Breeder in focus: Marc Ruymbeke

Ducks 9/4/2020 SM Farm

Marc Ruymbeke, originally from Belgian but a resident in Ireland for the past 20 years, tells CAROLINE FULLERTON about his passion for poultry

How long have you been keeping poultry?

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For over 45 years now and joined the Fancy 35 years ago. Before that time I was just keeping backyard chickens. In 1984 I started with a trio of Lavender Anver. Love at first sight and I still keep them.

What got you into poultry?

My grandma had chickens at her place and I was just fascinated by them.

Did you start to show right away?

Not right away. I joined a local poultry club. We met every first Friday of the month and that got me to my first show with Belgians and a Ronquieres stag Turkey.

Who got you into showing?

I was already showing on the continent since I lived in Belgium before moving to Ireland in 2000. Once the decision was made to stay here, I brought over my Belgians and the Brabanconnes. I had gotten a judging appointment in Tinihaly and met some of the exhibitors afterwards and chatting away I was introduced to the Irish world and ways of the Fancy.

Jean Wall invited me to join the Irish Society of Poultry Fanciers, I quickly became a committee member and met Judith Lyons and Patricia Swandel. After a few years Judith and Grams convinced me to show both up North and over the water and since than we travel together to the main shows.

How many breeds have you kept over the years?

I have kept a few breeds over the years. Some only for a couple of years in order to study them and familiarise myself with these breeds. I would like to continue working with my bantam New Hampshire, Dorking and Belgians. I still keep my Brabanconnes but don’t show them. They are a non-standard breed over here.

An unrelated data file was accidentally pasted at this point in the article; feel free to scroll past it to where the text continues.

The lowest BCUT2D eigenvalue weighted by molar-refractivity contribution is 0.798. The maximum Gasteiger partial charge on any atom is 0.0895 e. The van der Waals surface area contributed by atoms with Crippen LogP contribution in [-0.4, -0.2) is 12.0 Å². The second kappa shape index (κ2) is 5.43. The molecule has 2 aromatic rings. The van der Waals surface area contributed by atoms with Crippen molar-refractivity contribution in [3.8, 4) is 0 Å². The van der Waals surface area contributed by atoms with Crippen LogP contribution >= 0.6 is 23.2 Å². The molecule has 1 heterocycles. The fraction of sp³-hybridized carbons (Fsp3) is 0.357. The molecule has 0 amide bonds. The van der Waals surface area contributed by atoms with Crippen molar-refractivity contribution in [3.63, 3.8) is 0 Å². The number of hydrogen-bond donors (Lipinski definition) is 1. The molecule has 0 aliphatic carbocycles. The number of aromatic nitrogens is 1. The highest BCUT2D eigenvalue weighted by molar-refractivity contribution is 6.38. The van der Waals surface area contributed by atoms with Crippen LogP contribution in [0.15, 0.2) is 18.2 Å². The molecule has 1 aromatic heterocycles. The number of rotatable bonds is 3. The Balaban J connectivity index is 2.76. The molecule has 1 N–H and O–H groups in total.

What is your favourite breed and why?

Has to be the Grubbe. Difficult to say why but they just do it for me. They put a smile on my face. Funny, inquisitive little characters.

What are the greatest challenges with this breed?

Getting the type right. They have to be cobby, short in back and low in legs. Nature does not always agree with these requirements. Rumpless also need to have a broad and well covered back.

What is your greatest achievement?

For myself my greatest achievement is the friendship that the Fancy cements with like-minded breeders. I am very grateful and blessed to have my best friends coming out of this wonderful hobby.

If you were starting out in poultry is there any advice that you could give someone?

Persevere. Ask advice and listen, observe and learn from other breeders. Try to start with birds out of good lines and build from there. Enjoy the hobby. Have fun! Don’t be disappointed if your birds didn’t do that well. It’s only one person’s decision.

Finally is there anyone in the poultry world that you admire?

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Every single person that takes on this hobby needs to be admired. It requires time, organisation, dedication and costs money. Every single day the birds have to be looked after and juggling this with the day-to-day tasks can be very demanding. Rewarding but hard work.

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